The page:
Newspaper article International New York Times

Black Holes Inch Ahead to Violent Cosmic Union ; Scientists Say Collision Could Be an Event That Wrecks Entire Galaxies

Newspaper article International New York Times

Black Holes Inch Ahead to Violent Cosmic Union ; Scientists Say Collision Could Be an Event That Wrecks Entire Galaxies

Article excerpt

Scientists say a pair of supermassive black holes appear to be spiraling toward a galaxy-wrecking collision.

In a galaxy far, far away, a pair of supermassive black holes appear to be spiraling together toward a cosmic collision of unimaginable scale, astronomers have said.

The final act of this mating dance, perhaps a mere million years from now, could release as much energy as 100 million of the violent supernova explosions in which stars end their lives, and wreck the galaxy it is in, said S. George Djorgovski of the California Institute of Technology.

Most of that energy would go into gravitational waves, the violent ripples of space-time that are predicted but not yet directly detected by Einstein's theory of general relativity, Dr. Djorgovski said. And there could be electromagnetic fireworks as well.

According to theory, he explained in an email, the interactions of the black holes would drive nearby stars away, like shingles in a tornado. "However," he added, "I think that the nature is never so neat."

Dr. Djorgovski, one of the authors of a paper published in the journal Nature on Wednesday, will discuss the research at a meeting in Seattle. The lead author is Matthew Graham, a computational scientist at Caltech's Center for Data-Driven Discovery.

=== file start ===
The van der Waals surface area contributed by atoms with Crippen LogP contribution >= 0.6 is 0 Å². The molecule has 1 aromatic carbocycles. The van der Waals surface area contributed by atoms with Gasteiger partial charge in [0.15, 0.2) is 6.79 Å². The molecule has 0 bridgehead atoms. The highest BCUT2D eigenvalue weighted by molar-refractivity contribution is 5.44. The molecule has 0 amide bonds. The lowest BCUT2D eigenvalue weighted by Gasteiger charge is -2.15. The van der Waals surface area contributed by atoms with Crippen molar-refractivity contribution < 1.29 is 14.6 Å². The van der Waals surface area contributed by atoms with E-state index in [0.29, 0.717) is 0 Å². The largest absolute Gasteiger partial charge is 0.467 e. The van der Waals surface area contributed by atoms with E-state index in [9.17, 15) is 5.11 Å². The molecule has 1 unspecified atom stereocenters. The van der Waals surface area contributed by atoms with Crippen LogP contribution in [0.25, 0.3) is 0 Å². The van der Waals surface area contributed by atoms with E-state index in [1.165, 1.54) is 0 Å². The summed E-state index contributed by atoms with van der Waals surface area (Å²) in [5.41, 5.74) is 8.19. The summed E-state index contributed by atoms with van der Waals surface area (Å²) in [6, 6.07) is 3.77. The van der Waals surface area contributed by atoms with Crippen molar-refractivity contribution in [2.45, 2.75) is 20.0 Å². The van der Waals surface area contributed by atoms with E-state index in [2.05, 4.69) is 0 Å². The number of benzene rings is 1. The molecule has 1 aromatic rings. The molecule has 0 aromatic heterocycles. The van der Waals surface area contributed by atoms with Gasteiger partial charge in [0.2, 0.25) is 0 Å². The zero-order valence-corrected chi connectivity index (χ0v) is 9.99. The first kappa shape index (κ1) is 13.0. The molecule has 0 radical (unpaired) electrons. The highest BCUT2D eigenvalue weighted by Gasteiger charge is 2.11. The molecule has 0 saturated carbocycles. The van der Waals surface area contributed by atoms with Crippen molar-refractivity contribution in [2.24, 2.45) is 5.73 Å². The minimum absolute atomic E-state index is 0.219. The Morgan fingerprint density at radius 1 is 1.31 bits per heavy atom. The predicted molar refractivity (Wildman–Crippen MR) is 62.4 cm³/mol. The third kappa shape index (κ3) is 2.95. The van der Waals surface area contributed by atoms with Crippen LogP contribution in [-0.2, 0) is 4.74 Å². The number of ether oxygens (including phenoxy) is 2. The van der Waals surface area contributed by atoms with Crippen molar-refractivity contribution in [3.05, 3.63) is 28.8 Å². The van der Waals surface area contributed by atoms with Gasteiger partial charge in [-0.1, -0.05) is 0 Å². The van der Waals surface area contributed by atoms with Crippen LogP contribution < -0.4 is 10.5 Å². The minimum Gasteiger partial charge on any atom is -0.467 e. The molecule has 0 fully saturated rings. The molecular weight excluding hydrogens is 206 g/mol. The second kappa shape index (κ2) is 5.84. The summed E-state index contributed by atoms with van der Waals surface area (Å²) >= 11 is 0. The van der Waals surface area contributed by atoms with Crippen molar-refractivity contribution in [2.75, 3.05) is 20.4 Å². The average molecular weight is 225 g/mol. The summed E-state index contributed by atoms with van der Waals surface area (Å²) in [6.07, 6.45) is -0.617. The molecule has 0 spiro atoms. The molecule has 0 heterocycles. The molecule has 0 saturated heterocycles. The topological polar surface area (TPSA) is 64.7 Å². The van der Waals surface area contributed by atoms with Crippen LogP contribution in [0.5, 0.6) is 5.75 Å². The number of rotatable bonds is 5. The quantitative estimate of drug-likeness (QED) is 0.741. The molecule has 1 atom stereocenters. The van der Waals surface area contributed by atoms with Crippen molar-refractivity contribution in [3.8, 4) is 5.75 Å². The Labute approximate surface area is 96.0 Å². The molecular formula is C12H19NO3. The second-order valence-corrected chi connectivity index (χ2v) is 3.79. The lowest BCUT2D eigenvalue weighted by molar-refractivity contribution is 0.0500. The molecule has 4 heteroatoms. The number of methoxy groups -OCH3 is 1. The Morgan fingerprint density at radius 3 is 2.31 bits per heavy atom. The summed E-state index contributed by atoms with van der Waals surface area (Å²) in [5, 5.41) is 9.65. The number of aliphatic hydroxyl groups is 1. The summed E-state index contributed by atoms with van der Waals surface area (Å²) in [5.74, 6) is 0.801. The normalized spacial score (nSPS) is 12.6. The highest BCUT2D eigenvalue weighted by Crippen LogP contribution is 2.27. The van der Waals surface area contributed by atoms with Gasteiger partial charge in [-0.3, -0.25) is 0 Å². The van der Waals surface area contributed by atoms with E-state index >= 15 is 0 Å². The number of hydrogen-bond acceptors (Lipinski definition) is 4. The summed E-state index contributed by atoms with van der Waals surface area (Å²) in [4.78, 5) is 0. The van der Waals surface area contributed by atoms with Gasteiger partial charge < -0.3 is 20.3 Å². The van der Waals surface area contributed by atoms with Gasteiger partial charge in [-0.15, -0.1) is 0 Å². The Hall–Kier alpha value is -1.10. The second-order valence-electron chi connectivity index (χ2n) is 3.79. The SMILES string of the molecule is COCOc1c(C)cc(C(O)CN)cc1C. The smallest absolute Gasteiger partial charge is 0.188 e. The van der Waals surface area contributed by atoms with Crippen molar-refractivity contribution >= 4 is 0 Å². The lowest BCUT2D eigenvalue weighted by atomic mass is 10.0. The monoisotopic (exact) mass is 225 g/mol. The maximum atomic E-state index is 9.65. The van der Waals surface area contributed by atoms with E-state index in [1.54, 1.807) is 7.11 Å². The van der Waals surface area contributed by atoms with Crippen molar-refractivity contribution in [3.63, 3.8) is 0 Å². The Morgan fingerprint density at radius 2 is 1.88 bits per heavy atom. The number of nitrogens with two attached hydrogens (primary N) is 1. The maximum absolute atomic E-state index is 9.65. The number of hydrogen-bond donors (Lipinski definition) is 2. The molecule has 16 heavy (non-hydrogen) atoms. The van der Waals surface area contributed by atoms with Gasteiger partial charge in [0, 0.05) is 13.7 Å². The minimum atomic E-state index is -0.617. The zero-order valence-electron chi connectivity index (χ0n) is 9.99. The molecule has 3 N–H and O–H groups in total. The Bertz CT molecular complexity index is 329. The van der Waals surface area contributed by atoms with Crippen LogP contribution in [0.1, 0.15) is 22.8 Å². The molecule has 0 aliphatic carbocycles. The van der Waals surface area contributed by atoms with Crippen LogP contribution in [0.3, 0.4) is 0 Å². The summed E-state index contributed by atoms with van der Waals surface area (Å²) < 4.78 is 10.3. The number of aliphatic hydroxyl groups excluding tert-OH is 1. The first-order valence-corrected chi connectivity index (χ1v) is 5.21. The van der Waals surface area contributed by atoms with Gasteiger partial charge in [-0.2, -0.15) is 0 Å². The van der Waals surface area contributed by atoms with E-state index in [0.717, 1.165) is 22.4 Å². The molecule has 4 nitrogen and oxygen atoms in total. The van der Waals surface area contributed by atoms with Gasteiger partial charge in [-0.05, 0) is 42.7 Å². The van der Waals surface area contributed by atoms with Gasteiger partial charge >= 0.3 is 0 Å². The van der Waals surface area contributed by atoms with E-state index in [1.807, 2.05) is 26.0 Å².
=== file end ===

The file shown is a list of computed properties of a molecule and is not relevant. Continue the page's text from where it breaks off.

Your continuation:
The merging black holes manifested as a regular flicker in a quasar -- a mass of light and energy -- in a remote galaxy known as PG 1302-102. The most logical explanation, Dr. Graham and his colleagues wrote, is a pair of black holes circling each other less than a light-year apart.

"This is the most convincing evidence for a tight pair of black holes with a separation smaller than the solar system," said Avi Loeb, a cosmologist at the Harvard-Smithsonian Center for Astrophysics who was not involved in the work, noting that other, less convincing systems have been suspected. He cautioned, moreover, that the evidence was not yet airtight; the apparent variation in the quasar light could be a statistical effect from not checking it frequently enough.

If it holds up under scrutiny, the system could be a bonanza for the young field of gravitational wave astronomy. It would also provide a preview of what will happen in our own Milky Way galaxy in a few billion years when it collides with the neighboring Andromeda galaxy, sending the black holes at the hearts of both galaxies into an "intimate (pre-arranged) companionship," as Dr. …

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